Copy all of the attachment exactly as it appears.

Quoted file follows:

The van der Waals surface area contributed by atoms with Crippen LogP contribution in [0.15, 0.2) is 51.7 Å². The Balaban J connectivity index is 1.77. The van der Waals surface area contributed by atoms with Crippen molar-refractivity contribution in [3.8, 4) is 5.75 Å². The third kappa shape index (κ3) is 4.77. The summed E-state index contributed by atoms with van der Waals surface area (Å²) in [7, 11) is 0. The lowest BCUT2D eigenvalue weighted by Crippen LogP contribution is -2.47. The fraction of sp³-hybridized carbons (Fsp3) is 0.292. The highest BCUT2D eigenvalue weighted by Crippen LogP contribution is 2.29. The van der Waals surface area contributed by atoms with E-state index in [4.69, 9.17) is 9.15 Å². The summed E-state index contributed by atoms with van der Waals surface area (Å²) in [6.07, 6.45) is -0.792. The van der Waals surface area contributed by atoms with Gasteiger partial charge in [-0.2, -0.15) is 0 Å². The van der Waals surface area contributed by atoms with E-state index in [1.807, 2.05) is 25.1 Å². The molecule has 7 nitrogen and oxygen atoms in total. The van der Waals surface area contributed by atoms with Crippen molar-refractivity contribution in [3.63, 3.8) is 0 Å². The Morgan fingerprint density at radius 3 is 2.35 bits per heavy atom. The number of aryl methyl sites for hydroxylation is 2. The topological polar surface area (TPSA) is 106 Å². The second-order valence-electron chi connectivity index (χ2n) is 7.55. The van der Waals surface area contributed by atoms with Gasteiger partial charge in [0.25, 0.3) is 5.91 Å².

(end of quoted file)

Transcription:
The van der Waals surface area contributed by atoms with Crippen LogP contribution in [0.15, 0.2) is 51.7 Å². The Balaban J connectivity index is 1.77. The van der Waals surface area contributed by atoms with Crippen molar-refractivity contribution in [3.8, 4) is 5.75 Å². The third kappa shape index (κ3) is 4.77. The summed E-state index contributed by atoms with van der Waals surface area (Å²) in [7, 11) is 0. The lowest BCUT2D eigenvalue weighted by Crippen LogP contribution is -2.47. The fraction of sp³-hybridized carbons (Fsp3) is 0.292. The highest BCUT2D eigenvalue weighted by Crippen LogP contribution is 2.29. The van der Waals surface area contributed by atoms with E-state index in [4.69, 9.17) is 9.15 Å². The summed E-state index contributed by atoms with van der Waals surface area (Å²) in [6.07, 6.45) is -0.792. The van der Waals surface area contributed by atoms with Gasteiger partial charge in [-0.2, -0.15) is 0 Å². The van der Waals surface area contributed by atoms with E-state index in [1.807, 2.05) is 25.1 Å². The molecule has 7 nitrogen and oxygen atoms in total. The van der Waals surface area contributed by atoms with Crippen molar-refractivity contribution in [3.63, 3.8) is 0 Å². The Morgan fingerprint density at radius 3 is 2.35 bits per heavy atom. The number of aryl methyl sites for hydroxylation is 2. The topological polar surface area (TPSA) is 106 Å². The second-order valence-electron chi connectivity index (χ2n) is 7.55. The van der Waals surface area contributed by atoms with Gasteiger partial charge in [0.25, 0.3) is 5.91 Å².